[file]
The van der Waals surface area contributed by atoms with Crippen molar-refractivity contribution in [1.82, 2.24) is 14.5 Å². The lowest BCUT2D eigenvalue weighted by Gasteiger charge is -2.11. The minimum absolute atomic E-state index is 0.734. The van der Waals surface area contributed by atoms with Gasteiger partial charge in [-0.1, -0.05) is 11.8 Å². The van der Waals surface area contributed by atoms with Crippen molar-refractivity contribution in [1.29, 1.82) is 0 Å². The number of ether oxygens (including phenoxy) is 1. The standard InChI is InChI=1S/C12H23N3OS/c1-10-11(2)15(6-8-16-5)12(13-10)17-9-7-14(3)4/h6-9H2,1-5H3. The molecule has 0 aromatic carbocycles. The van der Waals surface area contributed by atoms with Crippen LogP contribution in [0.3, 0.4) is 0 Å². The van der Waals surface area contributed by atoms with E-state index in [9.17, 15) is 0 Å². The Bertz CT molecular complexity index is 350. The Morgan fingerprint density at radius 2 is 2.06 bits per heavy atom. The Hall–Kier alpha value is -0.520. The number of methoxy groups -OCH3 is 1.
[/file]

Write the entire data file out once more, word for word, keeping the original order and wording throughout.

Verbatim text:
The van der Waals surface area contributed by atoms with Crippen molar-refractivity contribution in [1.82, 2.24) is 14.5 Å². The lowest BCUT2D eigenvalue weighted by Gasteiger charge is -2.11. The minimum absolute atomic E-state index is 0.734. The van der Waals surface area contributed by atoms with Gasteiger partial charge in [-0.1, -0.05) is 11.8 Å². The van der Waals surface area contributed by atoms with Crippen molar-refractivity contribution in [1.29, 1.82) is 0 Å². The number of ether oxygens (including phenoxy) is 1. The standard InChI is InChI=1S/C12H23N3OS/c1-10-11(2)15(6-8-16-5)12(13-10)17-9-7-14(3)4/h6-9H2,1-5H3. The molecule has 0 aromatic carbocycles. The van der Waals surface area contributed by atoms with Crippen LogP contribution in [0.3, 0.4) is 0 Å². The van der Waals surface area contributed by atoms with E-state index in [9.17, 15) is 0 Å². The Bertz CT molecular complexity index is 350. The Morgan fingerprint density at radius 2 is 2.06 bits per heavy atom. The Hall–Kier alpha value is -0.520. The number of methoxy groups -OCH3 is 1.